Still, I persisted. The idea of not paying a small business for my meal made me uncomfortable.

“Could I write down my order so that when I come back you know that I’m paying for what I took?”

He smiled, shook his head, and reassured me again.

“Really, it’s okay. Just pay us back when you can.”

That week I stewed over the interaction at Allez. I wondered how the interaction would have played out if I had a visible disability, or if I appeared to be experiencing homelessness, or if I had not been white-presenting in a gentrified neighborhood.  How did the man at Allez make the judgment call to give me a free meal and believe that I would pay him back?

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Businesses have no obligation to give away their labor, services or products for free; and as long as they do not refuse a patron service based on a legally protected status, they are not breaking the law. However, what I really wanted to know was if my whiteness was acting as a symbolic promissory note. Did it make me more trustworthy? No. But did it signal to the man at Allez that I was more trustworthy? That was my concern.

The following week I returned to Allez to pay my sandwich-debt when the lunch rush had quieted.

I learned that the man who I had spoken to is the owner of Allez—Tom Mckenna. I thanked him for giving me the benefit of the doubt, then quickly added “but why did you do it? What about me indicated to you that I would come back?

To that, he simply responded “I do it for everyone.”

Tom told me that he came from a background of financial insecurity. When he had the opportunity to become a business owner, he said that he wanted to create a bakery that would feed everyone regardless of their circumstances. It is his practice to always give customers the option to pay later if they don’t have any money and he purposefully does not count his till at the end of each day.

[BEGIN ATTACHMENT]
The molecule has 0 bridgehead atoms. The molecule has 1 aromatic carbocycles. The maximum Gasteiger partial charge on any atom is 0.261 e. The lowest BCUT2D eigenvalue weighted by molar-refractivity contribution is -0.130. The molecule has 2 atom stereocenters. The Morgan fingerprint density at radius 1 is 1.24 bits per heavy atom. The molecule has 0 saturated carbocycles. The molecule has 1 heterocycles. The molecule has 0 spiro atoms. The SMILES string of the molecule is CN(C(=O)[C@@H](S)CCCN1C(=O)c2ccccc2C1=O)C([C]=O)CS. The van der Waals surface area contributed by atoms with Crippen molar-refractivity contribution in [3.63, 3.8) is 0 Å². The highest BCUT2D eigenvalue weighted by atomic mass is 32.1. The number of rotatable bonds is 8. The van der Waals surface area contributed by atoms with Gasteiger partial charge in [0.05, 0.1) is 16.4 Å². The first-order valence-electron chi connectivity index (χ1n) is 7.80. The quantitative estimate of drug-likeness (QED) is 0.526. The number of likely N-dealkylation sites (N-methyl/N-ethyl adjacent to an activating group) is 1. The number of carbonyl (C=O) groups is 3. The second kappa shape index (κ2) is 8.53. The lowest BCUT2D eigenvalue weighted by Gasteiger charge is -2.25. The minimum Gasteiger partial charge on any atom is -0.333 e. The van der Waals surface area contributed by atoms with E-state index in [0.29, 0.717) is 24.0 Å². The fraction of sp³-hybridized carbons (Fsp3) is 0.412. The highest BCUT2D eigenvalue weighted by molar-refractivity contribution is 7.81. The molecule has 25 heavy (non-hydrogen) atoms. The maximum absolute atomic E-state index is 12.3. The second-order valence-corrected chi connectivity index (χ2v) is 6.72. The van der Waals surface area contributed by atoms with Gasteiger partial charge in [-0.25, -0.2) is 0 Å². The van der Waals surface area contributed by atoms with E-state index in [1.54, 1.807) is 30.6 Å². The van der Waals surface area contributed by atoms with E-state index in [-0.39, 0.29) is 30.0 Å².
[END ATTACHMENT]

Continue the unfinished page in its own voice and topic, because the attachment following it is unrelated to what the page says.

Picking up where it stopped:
“Most people come back and pay. Some people don’t. The point is that they are getting fed.”

If you’re reading this and thinking “He gave you a free sandwich, and you paid him back. So what?” —then you are asking the right question. What does this seemingly innocuous exchange mean in a broader cultural context?

Tom’s policy is important because instead of making judgment calls based on seconds-long interactions with patrons, he is removing an element of bias from his business practice.

He said that he has a similar blanket policy for his bathroom—the bathroom is for employees only. Although, he added that he has made exceptions for people with children.

Tom’s policy is so significant because when we choose to give people the benefit of the doubt, our biases play a role in determining who is trustworthy, and therefore deserving of our kindness.

What happens when our biases take over and we do not give people of the doubt? In 2018, a Starbucks employee in Philadelphia called the police because an African American patron tried to use the restroom before he bought a coffee. I have personally relieved myself in countless Starbucks, chain restaurants, and miscellaneous gas stations without buying anything.  No one has ever questioned my actions or right to exist in those spaces, and I am willing to bet that no one ever will.

In an even more horrific example, in 2015 a white University of Cincinnati campus police officer shot and killed Samuel Dubose, a 43-year-old African American man. The officer allegedly stopped Dubose because he had a missing front license plate[1]. I once drove my car for five months with a broken taillight. During that time, I drove through the same area where Dubose was shot and killed, and neither my white husband nor I were ever pulled over. We are always given the benefit of the doubt.

This phenomenon is not confined to our daily social interactions. It exists in every facet of American society— even within the professedly “objective” walls of the legal system.